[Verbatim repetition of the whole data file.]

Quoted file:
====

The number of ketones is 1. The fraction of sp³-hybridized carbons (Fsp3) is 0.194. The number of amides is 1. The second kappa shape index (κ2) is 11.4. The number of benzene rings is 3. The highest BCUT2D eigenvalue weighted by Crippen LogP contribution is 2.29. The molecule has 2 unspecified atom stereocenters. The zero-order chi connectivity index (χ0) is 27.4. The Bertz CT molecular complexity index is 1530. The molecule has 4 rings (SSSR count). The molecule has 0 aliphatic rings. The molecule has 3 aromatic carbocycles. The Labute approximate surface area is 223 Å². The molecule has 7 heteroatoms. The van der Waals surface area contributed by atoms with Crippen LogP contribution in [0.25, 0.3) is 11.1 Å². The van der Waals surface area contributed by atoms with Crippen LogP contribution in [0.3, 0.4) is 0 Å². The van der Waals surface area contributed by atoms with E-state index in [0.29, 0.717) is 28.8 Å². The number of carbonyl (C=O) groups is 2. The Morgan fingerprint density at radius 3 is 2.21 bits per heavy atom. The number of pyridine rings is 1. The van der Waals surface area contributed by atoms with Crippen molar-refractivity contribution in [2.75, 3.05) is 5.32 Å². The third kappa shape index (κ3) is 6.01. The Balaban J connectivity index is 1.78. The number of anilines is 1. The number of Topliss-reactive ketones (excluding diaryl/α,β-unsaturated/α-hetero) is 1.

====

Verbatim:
The number of ketones is 1. The fraction of sp³-hybridized carbons (Fsp3) is 0.194. The number of amides is 1. The second kappa shape index (κ2) is 11.4. The number of benzene rings is 3. The highest BCUT2D eigenvalue weighted by Crippen LogP contribution is 2.29. The molecule has 2 unspecified atom stereocenters. The zero-order chi connectivity index (χ0) is 27.4. The Bertz CT molecular complexity index is 1530. The molecule has 4 rings (SSSR count). The molecule has 0 aliphatic rings. The molecule has 3 aromatic carbocycles. The Labute approximate surface area is 223 Å². The molecule has 7 heteroatoms. The van der Waals surface area contributed by atoms with Crippen LogP contribution in [0.25, 0.3) is 11.1 Å². The van der Waals surface area contributed by atoms with Crippen LogP contribution in [0.3, 0.4) is 0 Å². The van der Waals surface area contributed by atoms with E-state index in [0.29, 0.717) is 28.8 Å². The number of carbonyl (C=O) groups is 2. The Morgan fingerprint density at radius 3 is 2.21 bits per heavy atom. The number of pyridine rings is 1. The van der Waals surface area contributed by atoms with Crippen molar-refractivity contribution in [2.75, 3.05) is 5.32 Å². The third kappa shape index (κ3) is 6.01. The Balaban J connectivity index is 1.78. The number of anilines is 1. The number of Topliss-reactive ketones (excluding diaryl/α,β-unsaturated/α-hetero) is 1.